In January, I wrote about how Chance The Rapper was leaning hard into his good guy persona. I also wrote about how having “Grammy-award winning” in front of your name means ultimate validation for artists and how much I wanted that for Chance. Well, Chance The Rapper was validated 3 times over last night. He won Best Rap Album, Best Rap Performance and, the one I screamed the most over, Best New Artist.
Rolling Stone tweeted a fact last night that I couldn’t believe: the last black hip-hop artist to win the Best New Artist Grammy was Lauryn Hill in 1999. It’s been almost 20 years. For the past two decades, hip-hop has dominated mainstream music and the Recording Academy is trying to tell us that Macklemore & Ryan Lewis were the only deserving hip-hop act in that time? That stat should have prepared me for what was going to happen later in the night. I should have known. Anyway, I’m going to focus on what the Grammys did right and that was to give Chance all the things. There was a point in the broadcast where I couldn’t believe we still had his performance to look forward to because we had already seen him so much.
First up, Chance accepted the Best New Artist Grammy. Chance’s story is so improbable because he still isn’t signed to a major label. He is a legit independent artist. Coloring Book was a mixtape that wouldn’t have even been eligible for Grammy contention a few years ago. Chance represents the changing tide in the music industry and as The Ringer brilliantly noted, he’s the quintessential new Millennial. There’s nothing more New Millennial than thanking Soundcloud in your Grammy acceptance speech. Every time Chance got on that stage, I scared the sh-t out of my dog by making noises no human should and shedding tears no person who isn’t actually related to Chancellor Johnathan Bennett should shed. Plus, we are all indebted to Chance for saving us from screaming/ throwing sh-t at our televisions if The Chainsmokers won. Even though they are now inexplicably Grammy winners, they did not take any home during the live show. Thank God.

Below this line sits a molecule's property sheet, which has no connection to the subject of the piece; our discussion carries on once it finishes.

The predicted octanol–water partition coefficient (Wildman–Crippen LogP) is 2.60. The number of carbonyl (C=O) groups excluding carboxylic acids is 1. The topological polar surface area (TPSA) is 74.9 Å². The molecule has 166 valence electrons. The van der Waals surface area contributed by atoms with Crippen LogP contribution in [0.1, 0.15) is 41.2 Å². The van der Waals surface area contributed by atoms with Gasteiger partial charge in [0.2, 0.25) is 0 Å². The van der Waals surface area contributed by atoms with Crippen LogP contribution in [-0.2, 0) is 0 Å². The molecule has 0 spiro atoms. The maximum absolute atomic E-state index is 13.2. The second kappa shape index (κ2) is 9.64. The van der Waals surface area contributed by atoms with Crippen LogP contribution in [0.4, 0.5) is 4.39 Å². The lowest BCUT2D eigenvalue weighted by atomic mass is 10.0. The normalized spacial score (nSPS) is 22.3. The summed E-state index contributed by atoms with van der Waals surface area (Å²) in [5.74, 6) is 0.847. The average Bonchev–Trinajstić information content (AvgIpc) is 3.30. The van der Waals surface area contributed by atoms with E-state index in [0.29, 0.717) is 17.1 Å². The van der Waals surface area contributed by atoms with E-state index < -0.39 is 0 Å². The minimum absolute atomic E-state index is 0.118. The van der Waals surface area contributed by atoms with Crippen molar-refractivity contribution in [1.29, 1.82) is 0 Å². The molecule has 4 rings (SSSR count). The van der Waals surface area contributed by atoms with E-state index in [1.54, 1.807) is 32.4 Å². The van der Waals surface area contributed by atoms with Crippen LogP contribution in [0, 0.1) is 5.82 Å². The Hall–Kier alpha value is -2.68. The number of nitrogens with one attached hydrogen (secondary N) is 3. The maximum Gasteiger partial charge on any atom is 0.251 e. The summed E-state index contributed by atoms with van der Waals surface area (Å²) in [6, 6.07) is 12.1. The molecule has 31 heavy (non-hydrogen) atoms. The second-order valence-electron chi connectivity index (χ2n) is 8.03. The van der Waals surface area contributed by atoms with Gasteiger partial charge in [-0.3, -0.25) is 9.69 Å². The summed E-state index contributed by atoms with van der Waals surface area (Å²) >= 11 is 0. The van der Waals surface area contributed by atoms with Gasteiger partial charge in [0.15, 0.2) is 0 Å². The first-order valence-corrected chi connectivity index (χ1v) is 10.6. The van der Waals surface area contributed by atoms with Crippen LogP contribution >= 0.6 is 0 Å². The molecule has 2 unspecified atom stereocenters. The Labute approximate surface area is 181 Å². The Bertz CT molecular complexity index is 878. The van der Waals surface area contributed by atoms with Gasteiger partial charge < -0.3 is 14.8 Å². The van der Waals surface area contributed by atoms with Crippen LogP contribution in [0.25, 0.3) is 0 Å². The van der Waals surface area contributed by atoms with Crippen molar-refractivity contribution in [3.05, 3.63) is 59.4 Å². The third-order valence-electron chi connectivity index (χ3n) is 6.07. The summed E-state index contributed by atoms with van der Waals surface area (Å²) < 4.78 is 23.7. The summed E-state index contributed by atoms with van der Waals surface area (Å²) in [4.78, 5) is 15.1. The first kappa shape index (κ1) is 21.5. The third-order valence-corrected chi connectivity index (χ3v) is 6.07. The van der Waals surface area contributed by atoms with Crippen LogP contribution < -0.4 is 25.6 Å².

Speaking of deities, watching Beyoncé’s performance was a religious experience in and of itself but the closest we came to being in an actual Christian church last night was Chance’s medley of songs from Coloring Book featuring the mixtape’s guest stars Tamela Mann, Francis and the Lights and Kirk Franklin (!!!). Anyone else forced to listen to gospel hip-hop growing up? Just me? Kirk Franklin’s Revolution wasn’t on repeat in your CD player in 1998 too? Anyway, Chance is not subtle about his beliefs. Not only did he perform with a full choir but he thanked God a lot last night. He may have annoyed a few people (some in my Twitter feed) with all of his religious shout outs and I get it – believe me I understand not wanting to hear about Jesus every five seconds— but Chance’s unapologetic faith has always been endearing to me. Emily sent me this article in Buzzfeed called Why Chance The Rapper’s Black Christian Joy Matters and in it, the writer points out that, “Chance’s Christianity is one of inestimable joy. It’s buoyant, it’s grandiose, it’s infectious.”
His faith isn’t hateful or exclusionary. He’s not the religious guy who is trying to convert everyone around him. Chance is a reminder that you should be able to celebrate your faith, whatever it is, with “buoyant, grandiose and infectious joy” and without judgment. His Grammy performance was all of the above. And if you don’t care about any of that, watch it because Chance is cute AF.
You can watch it in full below. Sorry about the sh-tty quality. They keep taking down the clips.